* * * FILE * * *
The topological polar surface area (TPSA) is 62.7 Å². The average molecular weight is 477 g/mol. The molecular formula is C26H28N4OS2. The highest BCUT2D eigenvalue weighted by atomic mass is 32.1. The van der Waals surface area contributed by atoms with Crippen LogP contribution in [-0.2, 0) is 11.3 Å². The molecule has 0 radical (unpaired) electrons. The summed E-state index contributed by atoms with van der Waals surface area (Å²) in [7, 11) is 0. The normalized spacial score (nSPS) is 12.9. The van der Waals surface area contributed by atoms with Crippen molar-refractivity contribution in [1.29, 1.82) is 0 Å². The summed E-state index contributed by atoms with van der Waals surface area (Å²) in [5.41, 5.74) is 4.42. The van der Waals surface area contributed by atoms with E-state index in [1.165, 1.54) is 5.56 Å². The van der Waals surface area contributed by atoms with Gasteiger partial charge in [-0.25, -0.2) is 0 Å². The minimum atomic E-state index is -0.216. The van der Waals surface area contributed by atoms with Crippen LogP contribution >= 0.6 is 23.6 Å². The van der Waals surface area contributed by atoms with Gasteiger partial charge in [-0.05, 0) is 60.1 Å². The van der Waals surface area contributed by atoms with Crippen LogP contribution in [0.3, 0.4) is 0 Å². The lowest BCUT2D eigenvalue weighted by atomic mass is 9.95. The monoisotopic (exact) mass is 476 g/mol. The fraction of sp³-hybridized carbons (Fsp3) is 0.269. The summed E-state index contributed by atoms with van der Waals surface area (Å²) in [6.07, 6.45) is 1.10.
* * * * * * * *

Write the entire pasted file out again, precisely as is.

The topological polar surface area (TPSA) is 62.7 Å². The average molecular weight is 477 g/mol. The molecular formula is C26H28N4OS2. The highest BCUT2D eigenvalue weighted by atomic mass is 32.1. The van der Waals surface area contributed by atoms with Crippen LogP contribution in [-0.2, 0) is 11.3 Å². The molecule has 0 radical (unpaired) electrons. The summed E-state index contributed by atoms with van der Waals surface area (Å²) in [7, 11) is 0. The normalized spacial score (nSPS) is 12.9. The van der Waals surface area contributed by atoms with Crippen molar-refractivity contribution in [1.29, 1.82) is 0 Å². The summed E-state index contributed by atoms with van der Waals surface area (Å²) in [5.41, 5.74) is 4.42. The van der Waals surface area contributed by atoms with E-state index in [1.165, 1.54) is 5.56 Å². The van der Waals surface area contributed by atoms with Gasteiger partial charge in [-0.25, -0.2) is 0 Å². The minimum atomic E-state index is -0.216. The van der Waals surface area contributed by atoms with Crippen LogP contribution >= 0.6 is 23.6 Å². The van der Waals surface area contributed by atoms with Gasteiger partial charge in [-0.05, 0) is 60.1 Å². The van der Waals surface area contributed by atoms with Crippen LogP contribution in [0.3, 0.4) is 0 Å². The lowest BCUT2D eigenvalue weighted by atomic mass is 9.95. The monoisotopic (exact) mass is 476 g/mol. The fraction of sp³-hybridized carbons (Fsp3) is 0.269. The summed E-state index contributed by atoms with van der Waals surface area (Å²) in [6.07, 6.45) is 1.10.